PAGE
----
Halloween costume ban reversed for Springfield, N.J. schools

Friday, 28 October 2011 14:21
jackolantern102811_optBY PAM LOBLEY

Hey, kids, all set for Halloween? Going to wear your costume to school and show it to all your friends? You bet you are – even if you live in Springfield, N.J.!

Yes, Superintendent Michael Davino has reversed his decision to ban costumes on Halloween and the party is back on in Springfield.

Mr. Davino and the school board had originally cancelled the costume-wearing on Halloween, saying that kids have plenty of time to celebrate the holiday after school, and that the costumes interfere with the learning day. Well, duh. That’s the whole point.

Now he changed his mind. “I have come to understand that the elementary schools, without my knowledge, were planning Halloween parties on Monday," Davino wrote. "Having discovered that, and having heard feedback from the community, I agree that there seems little point in preventing children from wearing costumes because these parties are taking up educational time anyway.”

This guy is a superintendent of public elementary schools and he didn’t know that parties are planned on Halloween? Is this his first year in the educational field?

It seems like Halloween this year is not only bringing out the goblins, but the clueless as well. Perhaps you’ve heard that Connecticut State Representative Tim Larsen wants to introduce legislation to move Halloween to the last Saturday of the October. He wants it to be a floating holiday, not set on October 31. It’s seem Congressman Killjoy thinks it’s too stressful for parents to have to rush home from work early to take their kids trick or treating.

OK, people, let me explain. THE WHOLE POINT of a holiday is that you STOP what you’re normally doing and break your routine to HAVE FUN WITH FAMILY AND FRIENDS.

And by the way, this is the first time I’ve ever heard of a politician complaining about taking off work early to go home. It seems to me that every time there’s a vote pending they can’t get out of the office fast enough.

Halloween does have historical significance. It is the Eve of All Saints Day, and various cultures have believed that this night is the one night all year when the dead can rise and walk the earth. Moving it to Saturday would completely ignore this legacy, making it even less educational than it already is.

My very favorite Halloweens are the ones that occur during the week. The kids come home from school already in costume, they have a little rest, and we head out to trick or treat about 4 p.m. It is still light out. My husband takes off early and we have delightful, family time that we wouldn’t normally have. By 6 p.m. the kids are tired, and we can’t even lift the candy bags because they’re so heavy, so we go home. Often we have friends over for fried chicken, the grownups have cocktails, and the kids play in the backyard with flashlights. Everybody goes home at 8:00 p.m. If that doesn’t sound fun to you, get help.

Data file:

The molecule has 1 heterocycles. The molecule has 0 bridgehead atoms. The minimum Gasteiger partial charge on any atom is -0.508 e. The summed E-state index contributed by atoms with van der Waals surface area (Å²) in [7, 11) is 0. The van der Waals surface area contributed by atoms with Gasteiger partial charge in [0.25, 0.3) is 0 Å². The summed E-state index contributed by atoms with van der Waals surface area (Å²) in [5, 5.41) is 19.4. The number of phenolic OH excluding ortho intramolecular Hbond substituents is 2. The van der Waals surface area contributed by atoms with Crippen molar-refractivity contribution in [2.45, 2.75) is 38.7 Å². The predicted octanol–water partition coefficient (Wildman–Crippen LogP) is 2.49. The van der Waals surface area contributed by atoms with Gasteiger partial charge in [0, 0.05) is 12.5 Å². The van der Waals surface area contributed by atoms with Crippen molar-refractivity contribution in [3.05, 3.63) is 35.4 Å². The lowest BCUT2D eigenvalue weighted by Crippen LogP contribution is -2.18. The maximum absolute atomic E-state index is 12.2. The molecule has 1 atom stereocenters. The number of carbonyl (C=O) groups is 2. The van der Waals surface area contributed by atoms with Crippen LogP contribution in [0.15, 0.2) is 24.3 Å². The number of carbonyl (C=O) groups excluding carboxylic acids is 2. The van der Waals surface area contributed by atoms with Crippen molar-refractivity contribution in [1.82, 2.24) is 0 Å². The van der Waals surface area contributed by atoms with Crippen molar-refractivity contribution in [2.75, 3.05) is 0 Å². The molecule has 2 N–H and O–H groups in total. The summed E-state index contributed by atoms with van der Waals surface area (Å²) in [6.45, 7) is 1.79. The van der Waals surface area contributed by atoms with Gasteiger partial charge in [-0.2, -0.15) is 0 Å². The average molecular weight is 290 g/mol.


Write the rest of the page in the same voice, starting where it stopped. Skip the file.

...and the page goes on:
When Halloween is on a Saturday, the kids start trick or treating at noon. I am not kidding. I was practically still in my pajamas two years ago when Halloween was on a Saturday, and the doorbell rang. I didn’t even have the candy ready. I know kids that trick or treated for so many hours that they went home, emptied their bags, and went out again to fill them up. Gross.

If Halloween was on a Saturday, I guarantee you it would still be celebrated in the schools, probably on the Friday before. Now you would have TWO different times to get your kid into a costume and take their pictures, and it just becomes overkill. Halloween is just fine the way it is, thank you. It does not need to moved, cancelled or in any other way “improved.”

Calling all Ghouls: if you dead can read this, Tim Larsen’s district is East Hartford and South Windsor. Haunt his house and scare some sense into him. You can skip Michael Davino’s house in Springfield. Then come over to mine for some fried chicken.

Pam Lobley writes the “Now That’s Funny” column. Sign up for her mailing list at www.pamlobley.com.


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